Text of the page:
“The EU has always supported the Republic of Moldova, but the EU cannot substitute for good governance and the actions that should be taken by the Government. Our support is not unconditional.”

He said that European assistance will depend on how laws and democratic standards will be respected in Moldova. Particularly, Luc Pierre Devigne mentioned that the Republic of Moldova should join the Anticorruption Network for an effective fight against corruption, strengthen independent media and improve the quality of life in the case of the Moldovan citizens.

Luc Pierre Devigne also referred to the subject of the Citizenship by Investment Law, on which the Government applied a moratorium, but only until February 24, 2020. The official was disappointed that people who obtained such kind of citizenship remained anonymous. “We do not see this as compatible with a serious and secure visa liberalisation regime. It’s a security issue.” highlighted Devigne.

One of the central messages of the EU delegation to Moldova concerned the importance of boosting the cooperation between Moldova and the community bloc.

At the same time, the Moldovan authorities reiterated their commitment to comply with the recommendations of international organisations such as the OSCE and the Venice Commission, and to ensure public consultations on major projects.

Photo: cotidianul.md

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Economy

Global Talent Competitiveness Index: Moldova when it comes to Artificial Intelligence

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The 7th edition of the Global Talent Competitiveness Index (GTCI) addressed the topic Global Talent in the Age of Artificial Intelligence. The index is used to rank 132 national economies, across all groups of income and levels of development, that representing 97% of the world’s GDP and 94% of its population. The report referred, first of all, to the level of innovation and technology development, exploring how the development of Artificial Intelligence (AI) is not only changing the nature of work but also forcing a re-evaluation of workplace practices, corporate structures and innovation ecosystems.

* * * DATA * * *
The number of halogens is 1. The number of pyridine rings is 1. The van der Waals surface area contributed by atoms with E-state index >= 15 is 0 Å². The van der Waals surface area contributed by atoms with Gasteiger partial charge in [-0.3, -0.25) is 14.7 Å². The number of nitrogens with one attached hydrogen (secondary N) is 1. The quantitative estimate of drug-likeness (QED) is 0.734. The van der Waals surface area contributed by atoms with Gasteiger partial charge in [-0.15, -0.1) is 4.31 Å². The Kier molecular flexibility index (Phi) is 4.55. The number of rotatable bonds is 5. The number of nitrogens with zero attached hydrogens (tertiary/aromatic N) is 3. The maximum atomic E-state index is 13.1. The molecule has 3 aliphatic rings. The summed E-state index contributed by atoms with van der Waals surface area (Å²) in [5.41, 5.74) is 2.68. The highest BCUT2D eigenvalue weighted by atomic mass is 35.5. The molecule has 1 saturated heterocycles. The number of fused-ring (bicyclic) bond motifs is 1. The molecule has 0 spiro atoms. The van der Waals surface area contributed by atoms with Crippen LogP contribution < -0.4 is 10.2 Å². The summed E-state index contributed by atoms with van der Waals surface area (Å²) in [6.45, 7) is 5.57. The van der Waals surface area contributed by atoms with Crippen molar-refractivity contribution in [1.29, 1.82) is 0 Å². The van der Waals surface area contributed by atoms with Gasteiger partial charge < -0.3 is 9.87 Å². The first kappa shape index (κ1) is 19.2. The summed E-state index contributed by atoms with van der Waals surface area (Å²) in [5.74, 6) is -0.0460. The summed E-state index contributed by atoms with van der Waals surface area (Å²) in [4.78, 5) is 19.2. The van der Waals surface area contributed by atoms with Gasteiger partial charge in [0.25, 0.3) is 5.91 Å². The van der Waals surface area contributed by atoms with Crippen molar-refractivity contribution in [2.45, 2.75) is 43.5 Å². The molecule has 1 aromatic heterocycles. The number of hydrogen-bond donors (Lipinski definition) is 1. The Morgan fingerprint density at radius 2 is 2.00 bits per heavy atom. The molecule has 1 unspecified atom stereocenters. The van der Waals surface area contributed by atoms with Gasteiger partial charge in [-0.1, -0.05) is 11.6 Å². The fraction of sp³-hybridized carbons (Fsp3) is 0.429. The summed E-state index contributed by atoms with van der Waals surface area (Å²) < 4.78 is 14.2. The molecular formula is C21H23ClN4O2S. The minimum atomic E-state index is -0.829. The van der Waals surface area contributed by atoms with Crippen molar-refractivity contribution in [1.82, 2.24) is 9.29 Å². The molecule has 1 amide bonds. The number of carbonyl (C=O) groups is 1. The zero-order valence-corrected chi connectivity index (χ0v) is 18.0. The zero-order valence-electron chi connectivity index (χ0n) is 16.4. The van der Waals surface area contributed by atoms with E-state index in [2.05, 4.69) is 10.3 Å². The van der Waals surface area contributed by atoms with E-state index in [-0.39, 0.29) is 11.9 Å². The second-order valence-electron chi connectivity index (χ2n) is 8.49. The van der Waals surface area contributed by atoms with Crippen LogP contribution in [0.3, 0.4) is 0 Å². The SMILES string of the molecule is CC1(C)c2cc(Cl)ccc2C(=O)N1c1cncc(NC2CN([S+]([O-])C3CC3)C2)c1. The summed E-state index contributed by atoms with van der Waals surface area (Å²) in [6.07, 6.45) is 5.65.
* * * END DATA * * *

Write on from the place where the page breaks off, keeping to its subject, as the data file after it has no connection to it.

This year, Moldova ranked 86th out of 132 analysed economies, being ranked behind the neighbouring countries such as Ukraine and Romania, which ranked 66th and 64th, respectively.

The countries that are best positioned to benefit from the AI revolution are also the most developed countries in the world, especially when it comes to the competitiveness and potential of attracting and training best professionals. Top ten countries in the ranking are Switzerland, the United States of America, Singapore, Sweden, Denmark, the Netherlands, Finland, Luxembourg, Norway and Australia.

New York, London, Singapore, San Francisco, Boston, Hong Kong, Paris, Tokyo, Los Angeles and Munich are among the most developed cities in this regard.

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source: insead.edu

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source: insead.edu

GTCI highlights

One of the most important observations made in the GTCI report for 2020 is that the gap between talent champions (almost all of them high-income countries) and the rest of the world is widening. Still, AI may provide significant opportunities for emerging countries to leapfrog.